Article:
Gonorrhea Superbug: Multi Drug Resistant STD Infection Strain Discovered

Gonorrhea Superbug: Multi Drug Resistant STD Infection Strain Discovered

Scientists have found Gonorrhea Superbug, The first strain of gonorrhea resitant to antibiotic drugs. Gonorrhea Superbug is a discovery that is being taken as "Alarming and Predictable" by the pathologist all over the world. Because this could "transform a once easily treatable infection into a global public health threat.

Gonorrhea Superbug, the Multi Drug Resistant STD Infection H041 Strain discovered in Japan, is resistant to the cephalosporins class of antibiotics that is commonly used in the treatment of Gonorrhea infections.

The details of the discovery made by Dr. Magnus Unemo, Dr. Makoto Ohnishi, and colleagues will be presented at the 19th conference of the International Society for Sexually Transmitted Disease Research (ISSTDR) which runs July 10-13 in Quebec City, Canada.

The U.S. Centers for Disease Control and Prevention (CDC) has reported that Gonorrhea has become increasingly resistant to antibiotics for several years now, and the percentage of cephalosporin-resistant gonorrhea cases in the U.S. is on the rise, according to the CDC Latest Morbidity and Mortality Weekly Report.

Here is an excerpt from the CDC report:
Gonorrhea, one of the most common sexually transmitted diseases (STDs), can have serious health consequences, including infertility in women, and can increase a person’s risk for acquiring HIV.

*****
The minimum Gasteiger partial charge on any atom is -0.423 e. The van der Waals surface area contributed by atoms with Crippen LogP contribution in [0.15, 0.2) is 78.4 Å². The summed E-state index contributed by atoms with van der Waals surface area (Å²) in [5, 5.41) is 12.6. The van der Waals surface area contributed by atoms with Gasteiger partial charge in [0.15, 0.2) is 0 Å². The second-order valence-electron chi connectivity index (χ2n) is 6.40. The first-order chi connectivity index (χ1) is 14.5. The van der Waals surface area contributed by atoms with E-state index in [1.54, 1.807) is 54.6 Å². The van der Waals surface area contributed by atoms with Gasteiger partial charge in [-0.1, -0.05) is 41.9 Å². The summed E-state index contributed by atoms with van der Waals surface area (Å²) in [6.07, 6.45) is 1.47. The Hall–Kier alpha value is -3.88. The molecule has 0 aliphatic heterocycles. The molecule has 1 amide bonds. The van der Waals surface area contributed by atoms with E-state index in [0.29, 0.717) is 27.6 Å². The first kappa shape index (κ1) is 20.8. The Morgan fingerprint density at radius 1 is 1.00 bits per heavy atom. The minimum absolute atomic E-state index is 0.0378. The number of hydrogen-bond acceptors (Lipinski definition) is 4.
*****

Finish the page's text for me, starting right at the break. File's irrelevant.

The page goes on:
While antibiotics can successfully treat gonorrhea, over time the bacteria has developed resistance to several of these drugs. CDC now recommends only one class of antibiotics, called cephalosporins. However, findings from the recent analysis signal the potential for resistance to cephalosporins, the last line of defense for treating gonorrhea.
The term superbug refers to a bacteria that's able to survive exposure to antibiotics most likely because it genetically evolved to resist them.

Gonorrhea Symptoms and Risks

Gonorrhea is asymptomatic in about 50% of infected women and approximately 2-5% of men. When symptomatic, it is characterized by a burning sensation when urinating and pus discharge from the genitals. If left untreated, gonorrhea can lead to serious and irreversible health complications in both women and men.

In women, the infection can cause chronic pelvic pain and ectopic pregnancy. It can lead to infertility, mostly in women but also in men, and it increases the risk of HIV transmission. In 3-4% of cases, untreated infections spread to the skin, blood, joints, or even the heart and can cause potentially mortal lesions. Babies born of infected mothers are at high risk of developing serious blood and joint infections, and passage through the birth canal of an infected mother can cause blindness in the infant.

Gonorrhea is one of the most common sexually transmitted diseases in the world. In the U.S. alone, according to the Center for Disease Control and Prevention (CDC), the number of cases is estimated at 700,000 annually.

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